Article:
Jane McGary
Wed, 17 Dec 2003 09:39:44 PST
Julian Slade has presented a synopsis of a new view of the genus Scilla, 
some of which is unsurprising and some of which is bound to induce 
splitting headaches. Julian, would you please provide us with the 
literature citations for this information? Or if not published, Internet 
citations or at least the names of those proposing the new classification.

One would hope that the new groups of genera proposed might eventually 
settle out as genera, despite the reasons Julian mentions against this, and 
the new genera themselves as subgenera or sections. My mind is willing to 
entertain Scilla, Section Schnarfia, but not Schnarfia messeniaca.

With best wishes for the season,
Jane McGary

At 06:54 PM 12/17/2003 +1030, you wrote:
>Recent scientific studies using DNA sequencing technology have shown that
>what we know as Scilla actually appear to have multiple evolutionary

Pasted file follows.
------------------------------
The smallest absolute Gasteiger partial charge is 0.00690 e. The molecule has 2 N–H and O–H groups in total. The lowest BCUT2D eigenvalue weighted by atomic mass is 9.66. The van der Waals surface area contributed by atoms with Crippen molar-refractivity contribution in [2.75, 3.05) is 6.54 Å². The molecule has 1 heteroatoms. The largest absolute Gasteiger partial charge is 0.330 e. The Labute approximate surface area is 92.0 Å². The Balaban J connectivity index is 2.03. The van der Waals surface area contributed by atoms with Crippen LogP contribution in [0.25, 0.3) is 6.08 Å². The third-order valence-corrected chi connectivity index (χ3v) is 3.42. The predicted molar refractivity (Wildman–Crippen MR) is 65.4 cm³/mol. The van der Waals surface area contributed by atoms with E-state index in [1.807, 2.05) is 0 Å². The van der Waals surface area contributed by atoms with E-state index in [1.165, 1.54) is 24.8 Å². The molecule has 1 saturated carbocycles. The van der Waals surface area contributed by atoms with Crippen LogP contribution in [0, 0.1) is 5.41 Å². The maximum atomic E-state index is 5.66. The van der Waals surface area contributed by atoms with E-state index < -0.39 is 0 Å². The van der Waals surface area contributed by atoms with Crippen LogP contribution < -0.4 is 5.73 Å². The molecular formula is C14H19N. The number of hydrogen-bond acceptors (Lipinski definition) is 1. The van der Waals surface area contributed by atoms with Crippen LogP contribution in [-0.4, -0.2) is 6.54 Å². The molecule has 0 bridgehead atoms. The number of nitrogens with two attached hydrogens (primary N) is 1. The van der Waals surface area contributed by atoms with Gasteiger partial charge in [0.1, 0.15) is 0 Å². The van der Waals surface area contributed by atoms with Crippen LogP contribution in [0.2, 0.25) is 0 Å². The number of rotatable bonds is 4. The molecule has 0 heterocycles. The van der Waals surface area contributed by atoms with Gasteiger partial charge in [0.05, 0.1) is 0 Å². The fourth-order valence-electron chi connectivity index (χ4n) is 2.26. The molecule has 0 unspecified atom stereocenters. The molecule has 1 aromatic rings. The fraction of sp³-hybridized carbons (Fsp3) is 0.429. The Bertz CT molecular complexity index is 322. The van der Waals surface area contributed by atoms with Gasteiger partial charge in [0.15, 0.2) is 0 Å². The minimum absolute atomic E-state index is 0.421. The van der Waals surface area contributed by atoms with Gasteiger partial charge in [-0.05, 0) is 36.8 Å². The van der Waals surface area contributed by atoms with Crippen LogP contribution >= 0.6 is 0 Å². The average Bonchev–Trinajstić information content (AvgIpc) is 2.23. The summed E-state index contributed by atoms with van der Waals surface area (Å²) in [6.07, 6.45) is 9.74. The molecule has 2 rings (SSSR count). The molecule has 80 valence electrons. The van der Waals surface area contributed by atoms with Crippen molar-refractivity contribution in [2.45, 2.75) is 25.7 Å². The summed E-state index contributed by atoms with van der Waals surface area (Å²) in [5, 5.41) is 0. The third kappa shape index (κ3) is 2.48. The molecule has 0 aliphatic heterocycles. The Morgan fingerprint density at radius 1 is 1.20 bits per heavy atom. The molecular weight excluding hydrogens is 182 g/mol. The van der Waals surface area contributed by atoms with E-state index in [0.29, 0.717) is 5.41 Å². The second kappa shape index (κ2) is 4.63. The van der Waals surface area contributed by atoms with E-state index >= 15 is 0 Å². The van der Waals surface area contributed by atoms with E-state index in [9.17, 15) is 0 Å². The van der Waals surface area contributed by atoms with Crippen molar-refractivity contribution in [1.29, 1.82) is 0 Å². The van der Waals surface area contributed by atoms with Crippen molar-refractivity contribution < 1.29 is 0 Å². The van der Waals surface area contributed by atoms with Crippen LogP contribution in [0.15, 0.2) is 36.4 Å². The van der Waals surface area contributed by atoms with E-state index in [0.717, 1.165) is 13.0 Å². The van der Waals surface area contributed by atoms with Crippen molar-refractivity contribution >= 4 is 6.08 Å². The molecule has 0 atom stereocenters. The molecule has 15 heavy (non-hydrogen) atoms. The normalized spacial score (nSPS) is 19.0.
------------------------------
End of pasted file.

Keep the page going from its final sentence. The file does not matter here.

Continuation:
>origins. Therefore it seemed reasonable to recognise each coherent group as
>separate genera. The following lists these new or resurrected genera that
>have been proposed.
>Firstly, Scilla lazulina from Zimbabwe appears to be the most primitive
>'Scilla'. Was put into Merwilla (see below) before DNA sequencing showed
>otherwise. No genus name has yet been proposed.
>Pseudoprospero: only 1 species, P. firmifolium. Instantly recognisable in
>frequently having a side branch on the flower scape. Summer-growing.
>Apparently the second-most primitive of the 'Scillas'.
>The remaining 'Scillas' belong to 2 geographical groups: sub-Saharan
>African/Indian (which also includes Lachenalia, Ledebouria, Massonia,
>Daubenya, Drimiopsis, etc.) and North African/European/Asian (also including
>Hyacinthus, Bellevalia, Hyacinthella, Muscari, etc.).

>The differences between these genera may seem minor, but the only thing they
>all have in common is the bluish, star-shaped flowers (which appears to be a
>primitive characteristic). Any attempt to reduce the number of genera (by
>coalescing related ones) would cause the disappearance of many
>well-established ones, as well as making these new super-genera difficult if
>not impossible to define.
>Definitely controversial!
>Julian Slade

More information about the pbs mailing list